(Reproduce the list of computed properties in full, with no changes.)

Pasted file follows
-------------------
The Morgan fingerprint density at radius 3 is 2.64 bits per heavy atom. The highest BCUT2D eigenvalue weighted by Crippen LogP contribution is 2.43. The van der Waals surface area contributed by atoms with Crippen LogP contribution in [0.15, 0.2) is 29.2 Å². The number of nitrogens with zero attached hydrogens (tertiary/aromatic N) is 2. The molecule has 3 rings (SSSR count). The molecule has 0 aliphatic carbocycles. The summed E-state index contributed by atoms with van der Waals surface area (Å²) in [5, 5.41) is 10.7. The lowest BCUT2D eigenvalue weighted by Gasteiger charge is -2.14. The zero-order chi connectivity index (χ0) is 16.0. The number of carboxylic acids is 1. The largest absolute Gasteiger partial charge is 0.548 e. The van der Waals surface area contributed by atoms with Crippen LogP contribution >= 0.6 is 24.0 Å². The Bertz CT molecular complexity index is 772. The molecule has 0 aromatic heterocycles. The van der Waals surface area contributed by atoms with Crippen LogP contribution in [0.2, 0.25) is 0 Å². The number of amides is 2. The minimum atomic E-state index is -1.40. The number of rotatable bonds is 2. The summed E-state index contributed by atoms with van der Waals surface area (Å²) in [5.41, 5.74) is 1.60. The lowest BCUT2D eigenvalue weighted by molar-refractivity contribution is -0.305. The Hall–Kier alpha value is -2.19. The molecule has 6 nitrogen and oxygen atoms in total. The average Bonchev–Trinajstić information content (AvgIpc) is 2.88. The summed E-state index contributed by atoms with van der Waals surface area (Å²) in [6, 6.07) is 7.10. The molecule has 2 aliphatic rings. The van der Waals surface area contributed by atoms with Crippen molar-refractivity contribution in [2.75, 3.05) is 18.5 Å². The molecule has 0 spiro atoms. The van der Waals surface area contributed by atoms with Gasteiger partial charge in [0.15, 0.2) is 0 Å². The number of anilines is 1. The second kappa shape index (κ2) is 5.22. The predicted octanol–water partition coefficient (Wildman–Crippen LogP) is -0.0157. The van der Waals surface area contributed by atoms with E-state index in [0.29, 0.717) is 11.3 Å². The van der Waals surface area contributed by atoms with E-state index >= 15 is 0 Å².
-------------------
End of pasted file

The Morgan fingerprint density at radius 3 is 2.64 bits per heavy atom. The highest BCUT2D eigenvalue weighted by Crippen LogP contribution is 2.43. The van der Waals surface area contributed by atoms with Crippen LogP contribution in [0.15, 0.2) is 29.2 Å². The number of nitrogens with zero attached hydrogens (tertiary/aromatic N) is 2. The molecule has 3 rings (SSSR count). The molecule has 0 aliphatic carbocycles. The summed E-state index contributed by atoms with van der Waals surface area (Å²) in [5, 5.41) is 10.7. The lowest BCUT2D eigenvalue weighted by Gasteiger charge is -2.14. The zero-order chi connectivity index (χ0) is 16.0. The number of carboxylic acids is 1. The largest absolute Gasteiger partial charge is 0.548 e. The van der Waals surface area contributed by atoms with Crippen LogP contribution >= 0.6 is 24.0 Å². The Bertz CT molecular complexity index is 772. The molecule has 0 aromatic heterocycles. The van der Waals surface area contributed by atoms with Crippen LogP contribution in [0.2, 0.25) is 0 Å². The number of amides is 2. The minimum atomic E-state index is -1.40. The number of rotatable bonds is 2. The summed E-state index contributed by atoms with van der Waals surface area (Å²) in [5.41, 5.74) is 1.60. The lowest BCUT2D eigenvalue weighted by molar-refractivity contribution is -0.305. The Hall–Kier alpha value is -2.19. The molecule has 6 nitrogen and oxygen atoms in total. The average Bonchev–Trinajstić information content (AvgIpc) is 2.88. The summed E-state index contributed by atoms with van der Waals surface area (Å²) in [6, 6.07) is 7.10. The molecule has 2 aliphatic rings. The van der Waals surface area contributed by atoms with Crippen molar-refractivity contribution in [2.75, 3.05) is 18.5 Å². The molecule has 0 spiro atoms. The van der Waals surface area contributed by atoms with Gasteiger partial charge in [0.15, 0.2) is 0 Å². The number of anilines is 1. The second kappa shape index (κ2) is 5.22. The predicted octanol–water partition coefficient (Wildman–Crippen LogP) is -0.0157. The van der Waals surface area contributed by atoms with E-state index in [0.29, 0.717) is 11.3 Å². The van der Waals surface area contributed by atoms with E-state index >= 15 is 0 Å².